One of my most vivid memories as a child is gathering around as a family with my aunts who were tearfully helping my cousin pack. She was taking her family and moving to Canada. This was in the early 90s, when a very turbulent Karachi was at everyone’s throat.
Amidst major political upheavals, there was a rush to leave Pakistan, and move to greener pastures. Canada was a favourite destination. Cut to 2021: Mississauga is mini-Karachi and, curiously, many there have decided to head back to the Middle East to get the ‘best of both worlds’.
Pakistan is more stable since then, though not devoid of political upheavals, and there is a clear rise of the middle class. Fast food chains and couture lehengas are popping up everywhere, but there’s another seismic shift happening: many are choosing to leave the country to get a better ‘backup’ rather than to simply save their jobs.
I remember reading a quote by Marc-Andre Franche, Pakistan’s country director for the UNDP. “You cannot have an elite that takes advantage of very cheap and uneducated labour when it comes to making money,” he had said.
“And when it is time to party, it is found in London.” It made me think. A lot. The elite have no real stake in Pakistan.
My grouse here is that while I don’t judge the barely-ends-meeting class wanting to move to the US or the UK or the Middle East to earn more money to put their children through good schools and colleges, I am definitely judging the party-hard elite for whom that second passport is a good accessory to go with their Chanel bags. Covid? Leave the country. Bad summer? Leave the country. Wedding season? Fly back to Pakistan. Tired of cleaning the toilet? Mommy! I’m flying back!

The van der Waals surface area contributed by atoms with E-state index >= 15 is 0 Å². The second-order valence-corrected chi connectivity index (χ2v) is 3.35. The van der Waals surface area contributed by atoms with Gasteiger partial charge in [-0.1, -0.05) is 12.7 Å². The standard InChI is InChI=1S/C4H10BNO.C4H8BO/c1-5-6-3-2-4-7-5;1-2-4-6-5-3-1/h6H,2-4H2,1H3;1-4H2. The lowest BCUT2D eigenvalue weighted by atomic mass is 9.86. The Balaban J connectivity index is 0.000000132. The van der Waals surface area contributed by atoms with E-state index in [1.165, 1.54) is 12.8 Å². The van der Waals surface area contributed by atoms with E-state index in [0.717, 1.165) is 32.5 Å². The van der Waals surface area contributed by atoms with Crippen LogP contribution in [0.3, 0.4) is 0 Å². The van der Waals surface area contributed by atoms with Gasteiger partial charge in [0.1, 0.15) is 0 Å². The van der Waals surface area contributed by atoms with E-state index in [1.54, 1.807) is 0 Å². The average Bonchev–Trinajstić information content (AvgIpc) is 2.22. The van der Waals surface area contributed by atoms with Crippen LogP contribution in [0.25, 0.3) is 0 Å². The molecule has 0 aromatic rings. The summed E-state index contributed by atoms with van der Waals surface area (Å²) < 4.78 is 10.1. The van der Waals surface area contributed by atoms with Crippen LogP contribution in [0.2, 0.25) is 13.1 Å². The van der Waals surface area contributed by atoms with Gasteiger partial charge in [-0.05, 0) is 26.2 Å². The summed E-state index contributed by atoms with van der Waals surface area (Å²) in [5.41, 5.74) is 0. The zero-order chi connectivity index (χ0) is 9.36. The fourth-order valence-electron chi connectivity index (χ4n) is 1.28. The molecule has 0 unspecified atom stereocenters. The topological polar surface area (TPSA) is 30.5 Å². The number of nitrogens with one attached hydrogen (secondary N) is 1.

The Pakistani elite who want to have their cake and eat it too and wonder why the lower class doesn’t eat cake if they don’t have bread, have no real stake in the country. For people like us, who continue to have the Pakistani passport for days to come, our worries when we see a system collapsing or being exploited by the aforementioned elite, are justified. The common man has left the country precisely because this parasitic elite has eaten away at systems; the system benefits them and them alone. They can afford bribes and have friends in high places and get their cheaply-employed domestic labour to stand in insufferable queues. While they couldn’t dream of employing a phalanx of house helps in the US or the UK, they can easily employ them in Pakistan.
Similarly, the same law-abiding elite will never cross a speed limit in Dubai and will dutifully dot their ‘I’ and ‘e’s here but somehow don’t have the same discipline in Pakistan.
I chose to be in the Middle East instead of the Americas. Or even the UK or other places where I just didn’t end up going. Something or the other stopped me from giving up the Pakistani passport. There were opportunities. And I’d be lying if I said I didn’t try.
We all have reasons to want to find better pastures and this essay is in no way trying to demean anyone who wants better finances for their families. And I’m partly accepting my own hypocrisy: I don’t really live in Pakistan either. But somehow, I’m satisfied with the choices I’ve made. Call it hindsight (which is always 20/20) or call it that sweet tender age where you’ve just begun to accept the choices you’ve made in life, but I like to believe that it was for the best.
I like to believe that the experiences I’ve had and the roads I’ve taken because I didn’t take ‘another passport’ to add to the list of assets that are now measured as benchmarks for success, I’ve come to places which have taught me and helped me grow as an individual. And isn’t that what all that jazz is about inner peace? You gotta believe that the universe had a plan.
I believe the universe knew my passport will be forever green.
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